Cybersecurity Risk Management


Cyber risk management regulation that impacts the management of Federal cybersecurity and supply chains 

FISMA and OMB A-130 set the foundations for U.S Cyber Supply Chain Risk Management regulation

Cyberattacks have increased in complexity, severity and frequency in 2021 and 2022, as predicted by several Government Accountability Office, Federal Information Security Management Act and Inspector General reports. Cyber attacks that have raised Cyber-Supply Chain Risk Management (C-SCRM) concerns across U.S Federal Government. Helped prioritize C-SCRM, cybersecurity risk management and focus Federal Agencies on identifying and mitigating the risks that cyber threats pose, and mitigating impact to their systems and their supply chains.

Federal government has been working to resolve cybersecurity since the passing by Congress of FISMA in 2002, modified in 2014 and 2022. FISMA requires the adoption of Risk Management Framework (RMF) and NIST SP 800-37 by Federal Agencies and their contractors. The RMF requires organizations to develop a C-SCRM policy and address C-SCRM goals and objectives in their strategic plans, missions, business functions, and organizational roles and responsibilities. The development of C-SCRM policies and apply risk management practices that align with both FISMA and Office of Management and Budget (OMB) A-130.

FISMA and OMB A130, the regulatory elephants in the board room of Federal Agencies and their suppliers

By example the Department of Defense (DoD) issued DoDI 8510.01 (under the authority of the DoD CIO – DoDD 5144.02), requiring the implementation of the RMF in any authorization decisions that allow a system to be placed on its networks. The DoD issued 5000.90 in December 2020 to address the application of the RMF within the Defense procurement life cycle. Addressing the FISMA Congressional mandate applicable to all Federal Agencies. In addition to using DFARS 252.204 – 7012, – 7019, – 7020, and – 7021, requiring defense contractors to apply NIST SP 800 – 171R2 cyber security practices and CMMC (interim ruling). We contend that Federal Government has the necessary cybersecurity regulation in place to manage cybersecurity risk. FISMA places the onus on Federal Agencies and contractors to manage cybersecurity risks. To that end, FISMA already requires the oversight and assurance of cyber risk across the design, manufacturing, and support of products and services supplied to those agencies. Federal Government needs to refocus its efforts on delivering FISMA and NIST SP 800 – 37R2. Along with evaluating the potential reciprocity offered by other control frameworks, such as Trust Service Criteria (TSC) and the integration of Cybersecurity Framework (CSF) Profiles in Cyber Supply Chain Risk management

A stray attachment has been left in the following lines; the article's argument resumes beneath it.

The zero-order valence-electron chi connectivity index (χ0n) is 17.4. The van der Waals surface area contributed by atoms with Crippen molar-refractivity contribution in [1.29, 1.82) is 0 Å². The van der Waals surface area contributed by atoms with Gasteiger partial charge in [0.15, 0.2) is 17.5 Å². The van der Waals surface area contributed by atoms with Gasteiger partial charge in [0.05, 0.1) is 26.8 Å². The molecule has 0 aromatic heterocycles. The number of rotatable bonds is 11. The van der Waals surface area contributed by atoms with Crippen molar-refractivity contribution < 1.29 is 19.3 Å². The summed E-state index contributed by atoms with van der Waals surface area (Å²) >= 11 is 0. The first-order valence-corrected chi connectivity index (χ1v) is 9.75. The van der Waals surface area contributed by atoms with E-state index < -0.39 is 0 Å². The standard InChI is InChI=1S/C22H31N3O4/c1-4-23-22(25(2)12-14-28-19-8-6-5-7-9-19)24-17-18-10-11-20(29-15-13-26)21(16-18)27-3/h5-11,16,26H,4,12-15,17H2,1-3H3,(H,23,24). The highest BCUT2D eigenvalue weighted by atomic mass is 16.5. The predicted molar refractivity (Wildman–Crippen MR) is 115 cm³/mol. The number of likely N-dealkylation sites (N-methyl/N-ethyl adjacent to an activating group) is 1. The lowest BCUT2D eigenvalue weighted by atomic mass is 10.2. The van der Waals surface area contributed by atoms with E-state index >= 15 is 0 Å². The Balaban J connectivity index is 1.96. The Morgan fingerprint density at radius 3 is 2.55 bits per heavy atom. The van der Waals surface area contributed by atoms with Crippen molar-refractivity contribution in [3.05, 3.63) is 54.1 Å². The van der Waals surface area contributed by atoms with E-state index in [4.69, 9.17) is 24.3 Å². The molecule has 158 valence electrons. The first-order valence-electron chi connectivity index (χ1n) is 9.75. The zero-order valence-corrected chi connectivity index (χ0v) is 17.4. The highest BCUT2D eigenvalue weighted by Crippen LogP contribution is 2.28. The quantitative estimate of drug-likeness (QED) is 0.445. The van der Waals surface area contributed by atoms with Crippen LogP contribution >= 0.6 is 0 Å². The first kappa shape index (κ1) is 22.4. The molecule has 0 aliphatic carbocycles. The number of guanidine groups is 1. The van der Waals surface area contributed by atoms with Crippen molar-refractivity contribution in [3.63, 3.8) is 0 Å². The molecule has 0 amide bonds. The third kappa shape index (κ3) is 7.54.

The cyber risk regulatory elephant in the room

A review of OMB-A130, FISMA and the application of the Risk Management Framework (RMF) for the management, oversight, assurance and attestation of cyber-risk